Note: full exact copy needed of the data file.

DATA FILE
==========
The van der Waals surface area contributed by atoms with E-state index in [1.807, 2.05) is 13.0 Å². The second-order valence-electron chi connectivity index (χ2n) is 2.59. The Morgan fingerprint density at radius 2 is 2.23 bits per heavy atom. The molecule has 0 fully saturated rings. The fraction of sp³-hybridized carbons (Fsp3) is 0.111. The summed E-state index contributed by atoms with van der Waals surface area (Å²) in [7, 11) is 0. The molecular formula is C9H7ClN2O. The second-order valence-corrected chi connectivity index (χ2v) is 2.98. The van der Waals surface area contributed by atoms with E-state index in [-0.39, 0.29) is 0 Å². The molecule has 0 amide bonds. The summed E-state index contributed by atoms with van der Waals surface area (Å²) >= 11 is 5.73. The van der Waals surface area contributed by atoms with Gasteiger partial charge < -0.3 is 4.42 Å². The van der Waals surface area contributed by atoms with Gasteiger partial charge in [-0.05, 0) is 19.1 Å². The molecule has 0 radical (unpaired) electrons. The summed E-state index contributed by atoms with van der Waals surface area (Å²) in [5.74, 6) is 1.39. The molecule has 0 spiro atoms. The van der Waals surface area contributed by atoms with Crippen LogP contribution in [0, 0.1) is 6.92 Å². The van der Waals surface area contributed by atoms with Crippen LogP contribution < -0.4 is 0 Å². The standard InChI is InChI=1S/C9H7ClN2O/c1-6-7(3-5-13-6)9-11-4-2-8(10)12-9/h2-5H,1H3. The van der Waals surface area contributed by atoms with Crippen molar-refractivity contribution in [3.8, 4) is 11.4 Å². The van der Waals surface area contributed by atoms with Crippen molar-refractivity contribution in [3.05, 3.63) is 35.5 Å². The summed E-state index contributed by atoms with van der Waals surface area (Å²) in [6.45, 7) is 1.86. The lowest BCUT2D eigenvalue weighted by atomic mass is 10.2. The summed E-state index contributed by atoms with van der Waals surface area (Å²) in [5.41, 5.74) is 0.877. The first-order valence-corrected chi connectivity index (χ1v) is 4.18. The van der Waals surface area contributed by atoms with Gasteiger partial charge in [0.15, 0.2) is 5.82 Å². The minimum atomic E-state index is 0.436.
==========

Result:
The van der Waals surface area contributed by atoms with E-state index in [1.807, 2.05) is 13.0 Å². The second-order valence-electron chi connectivity index (χ2n) is 2.59. The Morgan fingerprint density at radius 2 is 2.23 bits per heavy atom. The molecule has 0 fully saturated rings. The fraction of sp³-hybridized carbons (Fsp3) is 0.111. The summed E-state index contributed by atoms with van der Waals surface area (Å²) in [7, 11) is 0. The molecular formula is C9H7ClN2O. The second-order valence-corrected chi connectivity index (χ2v) is 2.98. The van der Waals surface area contributed by atoms with E-state index in [-0.39, 0.29) is 0 Å². The molecule has 0 amide bonds. The summed E-state index contributed by atoms with van der Waals surface area (Å²) >= 11 is 5.73. The van der Waals surface area contributed by atoms with Gasteiger partial charge < -0.3 is 4.42 Å². The van der Waals surface area contributed by atoms with Gasteiger partial charge in [-0.05, 0) is 19.1 Å². The molecule has 0 radical (unpaired) electrons. The summed E-state index contributed by atoms with van der Waals surface area (Å²) in [5.74, 6) is 1.39. The molecule has 0 spiro atoms. The van der Waals surface area contributed by atoms with Crippen LogP contribution in [0, 0.1) is 6.92 Å². The van der Waals surface area contributed by atoms with Crippen LogP contribution < -0.4 is 0 Å². The standard InChI is InChI=1S/C9H7ClN2O/c1-6-7(3-5-13-6)9-11-4-2-8(10)12-9/h2-5H,1H3. The van der Waals surface area contributed by atoms with Crippen molar-refractivity contribution in [3.8, 4) is 11.4 Å². The van der Waals surface area contributed by atoms with Crippen molar-refractivity contribution in [3.05, 3.63) is 35.5 Å². The summed E-state index contributed by atoms with van der Waals surface area (Å²) in [6.45, 7) is 1.86. The lowest BCUT2D eigenvalue weighted by atomic mass is 10.2. The summed E-state index contributed by atoms with van der Waals surface area (Å²) in [5.41, 5.74) is 0.877. The first-order valence-corrected chi connectivity index (χ1v) is 4.18. The van der Waals surface area contributed by atoms with Gasteiger partial charge in [0.15, 0.2) is 5.82 Å². The minimum atomic E-state index is 0.436.